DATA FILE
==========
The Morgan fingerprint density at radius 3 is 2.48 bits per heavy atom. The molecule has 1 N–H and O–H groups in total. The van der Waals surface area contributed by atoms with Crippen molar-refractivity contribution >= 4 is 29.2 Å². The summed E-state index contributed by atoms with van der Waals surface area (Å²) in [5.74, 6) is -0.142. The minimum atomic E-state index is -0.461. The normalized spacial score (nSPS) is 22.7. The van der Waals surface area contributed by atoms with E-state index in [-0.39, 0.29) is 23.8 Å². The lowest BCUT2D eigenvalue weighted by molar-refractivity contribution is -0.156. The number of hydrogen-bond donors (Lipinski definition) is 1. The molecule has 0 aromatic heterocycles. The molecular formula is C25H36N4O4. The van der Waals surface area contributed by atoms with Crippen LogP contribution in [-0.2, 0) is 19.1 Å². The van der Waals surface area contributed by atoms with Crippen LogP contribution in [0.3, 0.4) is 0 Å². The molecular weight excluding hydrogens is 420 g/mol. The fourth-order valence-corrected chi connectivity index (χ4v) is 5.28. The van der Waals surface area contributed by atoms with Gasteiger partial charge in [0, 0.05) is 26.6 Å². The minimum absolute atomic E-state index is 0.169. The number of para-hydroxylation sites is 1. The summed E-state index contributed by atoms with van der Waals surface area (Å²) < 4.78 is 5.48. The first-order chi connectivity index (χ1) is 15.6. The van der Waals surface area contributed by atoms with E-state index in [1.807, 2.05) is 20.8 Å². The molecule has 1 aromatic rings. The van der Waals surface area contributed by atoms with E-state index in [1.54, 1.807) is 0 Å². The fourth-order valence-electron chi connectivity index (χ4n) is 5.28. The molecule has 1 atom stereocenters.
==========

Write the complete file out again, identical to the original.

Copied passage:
The Morgan fingerprint density at radius 3 is 2.48 bits per heavy atom. The molecule has 1 N–H and O–H groups in total. The van der Waals surface area contributed by atoms with Crippen molar-refractivity contribution >= 4 is 29.2 Å². The summed E-state index contributed by atoms with van der Waals surface area (Å²) in [5.74, 6) is -0.142. The minimum atomic E-state index is -0.461. The normalized spacial score (nSPS) is 22.7. The van der Waals surface area contributed by atoms with E-state index in [-0.39, 0.29) is 23.8 Å². The lowest BCUT2D eigenvalue weighted by molar-refractivity contribution is -0.156. The number of hydrogen-bond donors (Lipinski definition) is 1. The molecule has 0 aromatic heterocycles. The molecular formula is C25H36N4O4. The van der Waals surface area contributed by atoms with Crippen LogP contribution in [-0.2, 0) is 19.1 Å². The van der Waals surface area contributed by atoms with Crippen LogP contribution in [0.3, 0.4) is 0 Å². The molecular weight excluding hydrogens is 420 g/mol. The fourth-order valence-corrected chi connectivity index (χ4v) is 5.28. The van der Waals surface area contributed by atoms with Gasteiger partial charge in [0, 0.05) is 26.6 Å². The minimum absolute atomic E-state index is 0.169. The number of para-hydroxylation sites is 1. The summed E-state index contributed by atoms with van der Waals surface area (Å²) < 4.78 is 5.48. The first-order chi connectivity index (χ1) is 15.6. The van der Waals surface area contributed by atoms with E-state index in [1.807, 2.05) is 20.8 Å². The molecule has 1 aromatic rings. The van der Waals surface area contributed by atoms with E-state index in [1.54, 1.807) is 0 Å². The fourth-order valence-electron chi connectivity index (χ4n) is 5.28. The molecule has 1 atom stereocenters.